Renovations completed on Freedom House
Electeds, neighbors turn out to celebrate venerable agency’s new digs
In 2013, the building occupied by the Grove Hall social service agency Freedom House was fast becoming uninhabitable. Energy costs were sky-high, there was water damage, costly repairs were needed and the layout of what served as a yeshiva in the mid-20th century was not conducive to the needs of a contemporary youth-oriented organization.
That’s why Freedom House moved across the street into the former Grove Hall Library building, an 8,000-square-foot concrete and glass building with an open floor plan. But that building, too, needed work to transform it into a facility that meets agency needs, serving 2,000 students on-site and in local schools. Renovations began in 2015.
Two years and $2.5 million later, the new Freedom House recently held its formal ribbon-cutting ceremony, with elected officials, community members and the students and staff who are in Freedom House on a daily basis.
Mayor Martin Walsh said the new building will help ensure that Freedom House will continue to serve its mission.
“Freedom House is an invaluable resource for students and families in this neighborhood,” Walsh said. “The transformation of this city-owned property into a dynamic, state-of-the-art space for youth is cause for great celebration.”
Freedom House Executive Director Katrina Shaw, who has overseen the organization through the redevelopment process, said the new design allows the agency more flexibility in how it uses its space.
“We always want this space to be open to the community,” she said. “We can close one side for offices and open up the other side for meetings.”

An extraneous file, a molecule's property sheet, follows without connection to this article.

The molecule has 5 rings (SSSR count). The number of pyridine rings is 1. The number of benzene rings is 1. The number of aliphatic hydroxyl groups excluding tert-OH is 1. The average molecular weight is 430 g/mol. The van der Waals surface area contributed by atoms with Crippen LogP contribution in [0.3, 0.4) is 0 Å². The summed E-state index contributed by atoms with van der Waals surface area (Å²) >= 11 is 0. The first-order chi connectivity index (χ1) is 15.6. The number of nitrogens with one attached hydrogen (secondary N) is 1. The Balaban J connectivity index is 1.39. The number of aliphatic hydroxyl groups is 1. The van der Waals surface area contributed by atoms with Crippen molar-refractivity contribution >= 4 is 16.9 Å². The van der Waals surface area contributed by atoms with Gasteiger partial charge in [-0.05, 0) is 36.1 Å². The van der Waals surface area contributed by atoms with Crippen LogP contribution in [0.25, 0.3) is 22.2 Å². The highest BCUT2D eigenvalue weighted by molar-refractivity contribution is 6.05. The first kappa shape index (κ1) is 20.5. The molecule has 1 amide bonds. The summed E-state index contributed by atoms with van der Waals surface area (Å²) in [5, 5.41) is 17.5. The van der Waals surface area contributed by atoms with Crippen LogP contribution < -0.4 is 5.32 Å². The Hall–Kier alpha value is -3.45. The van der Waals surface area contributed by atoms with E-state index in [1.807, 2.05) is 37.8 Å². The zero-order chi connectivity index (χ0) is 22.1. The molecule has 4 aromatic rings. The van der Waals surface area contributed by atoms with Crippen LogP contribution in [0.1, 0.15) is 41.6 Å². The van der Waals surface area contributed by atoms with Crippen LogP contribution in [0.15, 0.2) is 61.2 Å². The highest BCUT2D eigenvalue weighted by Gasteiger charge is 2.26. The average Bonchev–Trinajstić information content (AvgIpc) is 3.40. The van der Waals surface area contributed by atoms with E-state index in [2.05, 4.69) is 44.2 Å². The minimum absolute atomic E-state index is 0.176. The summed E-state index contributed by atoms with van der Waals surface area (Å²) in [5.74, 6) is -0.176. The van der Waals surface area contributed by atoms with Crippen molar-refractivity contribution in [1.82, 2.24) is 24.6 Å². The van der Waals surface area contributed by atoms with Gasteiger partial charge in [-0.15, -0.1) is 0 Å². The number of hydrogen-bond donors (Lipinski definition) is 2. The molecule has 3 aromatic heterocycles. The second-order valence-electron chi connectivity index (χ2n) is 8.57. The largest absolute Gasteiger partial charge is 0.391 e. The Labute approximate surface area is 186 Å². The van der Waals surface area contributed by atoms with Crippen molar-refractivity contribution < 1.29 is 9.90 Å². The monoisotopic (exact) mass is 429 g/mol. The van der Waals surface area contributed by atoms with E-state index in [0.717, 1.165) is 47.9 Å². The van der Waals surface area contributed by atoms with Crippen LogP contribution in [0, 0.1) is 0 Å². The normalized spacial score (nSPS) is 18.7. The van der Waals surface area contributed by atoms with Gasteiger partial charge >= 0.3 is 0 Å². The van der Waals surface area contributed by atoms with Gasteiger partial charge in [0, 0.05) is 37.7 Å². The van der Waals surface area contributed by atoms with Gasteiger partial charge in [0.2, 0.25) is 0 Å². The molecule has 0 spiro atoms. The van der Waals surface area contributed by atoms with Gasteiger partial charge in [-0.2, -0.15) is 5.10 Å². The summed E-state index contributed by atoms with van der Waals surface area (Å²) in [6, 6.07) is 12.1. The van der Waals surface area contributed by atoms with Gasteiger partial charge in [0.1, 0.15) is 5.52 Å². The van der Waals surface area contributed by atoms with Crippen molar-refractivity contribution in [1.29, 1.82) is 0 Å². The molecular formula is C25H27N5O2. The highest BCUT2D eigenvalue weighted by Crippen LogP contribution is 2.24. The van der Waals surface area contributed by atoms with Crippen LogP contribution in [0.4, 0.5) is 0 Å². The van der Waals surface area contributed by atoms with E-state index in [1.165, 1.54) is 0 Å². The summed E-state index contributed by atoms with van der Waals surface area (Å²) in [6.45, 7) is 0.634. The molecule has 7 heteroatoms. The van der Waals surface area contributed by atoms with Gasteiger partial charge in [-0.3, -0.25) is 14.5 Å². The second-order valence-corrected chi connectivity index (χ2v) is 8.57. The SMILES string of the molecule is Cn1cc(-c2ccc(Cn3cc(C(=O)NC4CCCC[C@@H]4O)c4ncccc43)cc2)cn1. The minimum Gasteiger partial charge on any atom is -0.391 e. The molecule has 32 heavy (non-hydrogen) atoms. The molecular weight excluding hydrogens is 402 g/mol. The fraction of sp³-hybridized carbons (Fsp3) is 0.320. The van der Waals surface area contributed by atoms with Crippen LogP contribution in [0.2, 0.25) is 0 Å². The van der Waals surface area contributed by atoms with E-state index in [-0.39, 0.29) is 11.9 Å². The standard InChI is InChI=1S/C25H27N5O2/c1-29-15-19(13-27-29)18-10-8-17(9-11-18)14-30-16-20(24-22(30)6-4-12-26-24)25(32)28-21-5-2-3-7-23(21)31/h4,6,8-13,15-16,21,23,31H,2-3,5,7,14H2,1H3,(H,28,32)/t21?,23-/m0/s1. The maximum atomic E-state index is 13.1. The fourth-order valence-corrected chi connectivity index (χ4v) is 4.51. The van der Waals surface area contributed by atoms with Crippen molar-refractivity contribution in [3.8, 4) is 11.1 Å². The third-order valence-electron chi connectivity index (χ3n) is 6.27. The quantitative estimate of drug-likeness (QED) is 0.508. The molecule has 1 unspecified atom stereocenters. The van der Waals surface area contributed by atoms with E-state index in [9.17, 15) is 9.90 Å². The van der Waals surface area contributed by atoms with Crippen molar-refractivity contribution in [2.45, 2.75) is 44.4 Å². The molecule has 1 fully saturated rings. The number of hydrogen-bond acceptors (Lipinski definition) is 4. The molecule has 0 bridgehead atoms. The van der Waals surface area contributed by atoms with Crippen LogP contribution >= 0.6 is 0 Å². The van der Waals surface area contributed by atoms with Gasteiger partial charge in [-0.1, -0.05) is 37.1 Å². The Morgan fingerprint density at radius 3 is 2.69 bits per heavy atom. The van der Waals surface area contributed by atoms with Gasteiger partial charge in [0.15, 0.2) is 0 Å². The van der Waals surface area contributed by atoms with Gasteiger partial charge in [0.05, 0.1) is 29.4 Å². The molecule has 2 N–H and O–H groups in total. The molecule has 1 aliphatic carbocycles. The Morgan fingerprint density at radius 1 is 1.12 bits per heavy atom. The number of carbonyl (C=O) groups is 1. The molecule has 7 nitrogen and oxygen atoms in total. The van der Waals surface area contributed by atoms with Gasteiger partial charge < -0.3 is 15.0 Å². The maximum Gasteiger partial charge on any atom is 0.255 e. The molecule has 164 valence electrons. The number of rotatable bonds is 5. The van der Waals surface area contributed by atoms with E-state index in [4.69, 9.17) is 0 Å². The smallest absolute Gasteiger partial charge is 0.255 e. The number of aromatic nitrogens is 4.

The evolving mission of Freedom House guided the transformation of its physical setting. Architect Troy Depeiza, co-founder of DREAM Collaborative, said the renovations were designed to maintain the light and openness of the building’s original open configuration, while creating partitions that enable multiple activities.
“It still has a sense of openness so the occupants can still see light coming in,” he said.
The most noticeable building change is a floor-to-ceiling glass wall facing Warren Street.
“The whole idea is to open up that view, not just from the inside, but from the outside, so that folks coming by can see that this is a hub of activity in the community,” Depeiza said.
The window fronts one of three classrooms on the Warren Street side of the building that can be adjusted in size by two removable walls. The space also can serve as a large community meeting room.
New to the building is a kitchen, open offices for employees and walled-off offices for senior staff. The building’s white and silver palate, defined by the cement, steel and glass used extensively throughout the interior, is warmed by lighting and 9 feet tall wooden doors.
“We tried to maintain the original feeling of the place,” Depeiza said.
Shaw said the students who have been attending after-school programming since May have responded favorably to the new build-out.
“They love it,” she commented. “They like the openness, the fact that you can see around the building, the transparency.”
While Freedom House began in 1949 as an all-purpose social service agency working on civil rights issues and neighborhood improvement, it has in recent decades focused more narrowly on youth development, with tutoring and college preparatory programming. It administers college preparatory programs at the Jeremiah Burke and Snowden International high schools, Bunker Hill Community College, UMass Boston, Roxbury Community College and the Benjamin Franklin Institute of Technology.